War of the Rebellion: Serial 033 Page 0992 MO., ARK., KANS., IND.T., AND DEPT. N.W. Chapter XXXIV.

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Little Rock with an imposing force. Your brave defenders confront him with a fixed determination to turn him back in confusion, and are confident of victory. Upon the result of the impending battles rest in great measure the fate of Arkansas, the inviolability of your homes, and the honor of your families.

You have not yet known the utter misery of being overridden by a merciless and vindictive foe, and either driven with your wives and daughters into a homeless exile or forced to crouch in servile and degrading submission at the feet of the conqueror, in order to purchase a fleeting exemption from poverty and imprisonment by a base surrender of your manhood and your honor. You have never yet been compelled to use for protection against evils like these, and worse than these, to men who command armies composed largely of your own slaves.

If you would avoid such misery and degradation, you must loiter no longer in ease and safety, but rush to the side of the undaunted men who crowd the intrenchments and eagerly await the coming of the foe. Your country, your views, yours daughters, your mothers, your own honor appeal to you to act at once.

I therefore invite you to volunteer without delay, in any company which you my prefer, or to organize yourselves to-night under the call of your Governor.

If there be any among you too cowardly or base to volunteer under these circumstances, he shall be compelled to share your dangers, though he cannot share your glory.

The commandant of this post will be directed to arrest every able-bodied man to-morrow who may be absent from his post, whether he be officer, man, or citizen,and whether he belong to commands elsewhere or not, and to place him wherever his services may be most required.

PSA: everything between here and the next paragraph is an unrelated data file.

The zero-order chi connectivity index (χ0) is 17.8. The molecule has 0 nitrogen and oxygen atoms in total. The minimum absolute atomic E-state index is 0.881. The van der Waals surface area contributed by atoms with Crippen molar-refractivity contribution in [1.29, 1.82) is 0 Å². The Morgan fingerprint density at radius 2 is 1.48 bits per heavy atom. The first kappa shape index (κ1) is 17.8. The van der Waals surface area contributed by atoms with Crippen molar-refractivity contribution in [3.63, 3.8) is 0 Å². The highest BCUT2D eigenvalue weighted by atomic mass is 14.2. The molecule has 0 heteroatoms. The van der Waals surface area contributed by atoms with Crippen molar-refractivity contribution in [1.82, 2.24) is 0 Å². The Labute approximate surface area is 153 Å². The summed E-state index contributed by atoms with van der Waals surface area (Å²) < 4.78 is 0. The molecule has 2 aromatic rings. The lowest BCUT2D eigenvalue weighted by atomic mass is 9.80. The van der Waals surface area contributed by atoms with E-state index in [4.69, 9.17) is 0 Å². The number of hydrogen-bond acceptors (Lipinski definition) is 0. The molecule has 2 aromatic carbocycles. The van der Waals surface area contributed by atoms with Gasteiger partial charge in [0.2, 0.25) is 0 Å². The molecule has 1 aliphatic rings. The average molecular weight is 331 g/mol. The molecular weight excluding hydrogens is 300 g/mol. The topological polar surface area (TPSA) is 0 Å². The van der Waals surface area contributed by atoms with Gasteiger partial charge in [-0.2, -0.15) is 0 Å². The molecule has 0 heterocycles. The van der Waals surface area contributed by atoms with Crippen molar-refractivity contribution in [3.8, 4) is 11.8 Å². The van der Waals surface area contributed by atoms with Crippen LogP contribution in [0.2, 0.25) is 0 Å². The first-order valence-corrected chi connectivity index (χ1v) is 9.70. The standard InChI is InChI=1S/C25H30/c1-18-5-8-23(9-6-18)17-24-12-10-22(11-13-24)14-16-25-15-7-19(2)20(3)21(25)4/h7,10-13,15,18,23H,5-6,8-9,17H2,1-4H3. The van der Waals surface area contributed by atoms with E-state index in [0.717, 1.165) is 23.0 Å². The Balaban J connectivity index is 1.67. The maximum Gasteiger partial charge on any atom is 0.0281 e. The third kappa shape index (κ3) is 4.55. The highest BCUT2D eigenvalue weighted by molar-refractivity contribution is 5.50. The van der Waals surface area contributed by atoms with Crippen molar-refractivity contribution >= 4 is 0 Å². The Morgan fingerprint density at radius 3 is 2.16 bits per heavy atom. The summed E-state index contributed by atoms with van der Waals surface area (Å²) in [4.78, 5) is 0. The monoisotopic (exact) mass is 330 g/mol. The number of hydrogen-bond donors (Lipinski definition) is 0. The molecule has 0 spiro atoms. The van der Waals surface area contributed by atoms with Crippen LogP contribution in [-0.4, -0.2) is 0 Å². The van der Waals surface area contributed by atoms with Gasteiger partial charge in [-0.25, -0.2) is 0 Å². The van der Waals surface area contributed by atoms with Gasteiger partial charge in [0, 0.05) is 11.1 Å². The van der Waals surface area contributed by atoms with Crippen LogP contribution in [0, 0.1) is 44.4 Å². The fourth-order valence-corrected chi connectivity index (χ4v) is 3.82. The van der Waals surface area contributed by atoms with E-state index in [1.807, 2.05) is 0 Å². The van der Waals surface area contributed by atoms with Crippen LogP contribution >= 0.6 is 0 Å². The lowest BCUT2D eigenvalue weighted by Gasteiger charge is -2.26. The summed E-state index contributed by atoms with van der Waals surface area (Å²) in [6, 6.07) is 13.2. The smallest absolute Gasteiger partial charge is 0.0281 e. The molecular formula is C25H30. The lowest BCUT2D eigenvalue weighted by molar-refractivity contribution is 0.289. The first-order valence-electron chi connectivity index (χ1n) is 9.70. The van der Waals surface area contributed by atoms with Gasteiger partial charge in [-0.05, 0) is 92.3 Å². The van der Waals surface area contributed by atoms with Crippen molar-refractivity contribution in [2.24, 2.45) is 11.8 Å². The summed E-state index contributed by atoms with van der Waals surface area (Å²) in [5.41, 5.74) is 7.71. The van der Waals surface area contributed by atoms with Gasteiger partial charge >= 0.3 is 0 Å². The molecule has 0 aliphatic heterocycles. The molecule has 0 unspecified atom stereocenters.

The commanding officers of the troops in front have been ordered to arrest, and to shot down, if necessary, every one who may be found attempting to pass toward the enemy under any pretext whatever, either with or without a pass.

STERLING PRICE,

Major-General, Commanding.

HEADQUARTERS TRANS-MISSISSIPPI DEPARTMENT, Shreveport, La., September 5, 1863.

His Excellency the PRESIDENT:

SIR: I have the honor to inclose to you a copy of my letter to Mr. Slidell, our commissioner in Paris. The condition of our affairs west of the Mississippi I believe warranted the step, and Mr. Slidell may find the facts useful in his negotiations with the French Government. The prospects of the department are presented in a gloomy light, but I do not think it a too exaggerated picture of what may occur.

All information received by me since the fall of Vicksburg indicates extensive preparations for the occupation of Arkansas, Louisiana, and, possibly,of Texas this fall and winter. The concentration of heavy columns on the Arkansas frontier, in Lower Louisiana, and on the Mississippi, the employment of a large portion of Grant's army in these dispositions,and the activity displayed by the enemy, point to an extensive and vigorous campaign in the States west of the Mississippi. The means at my disposal are utterly inadequate. Scarce 30,000 effective men can be found in the department. General Holmes, with about 10,000, 2,000 of whom are unarmed, has 20,000 of the enemy concentrated in his front; Steele, in the Indian country, has less than 5,000 ill-armed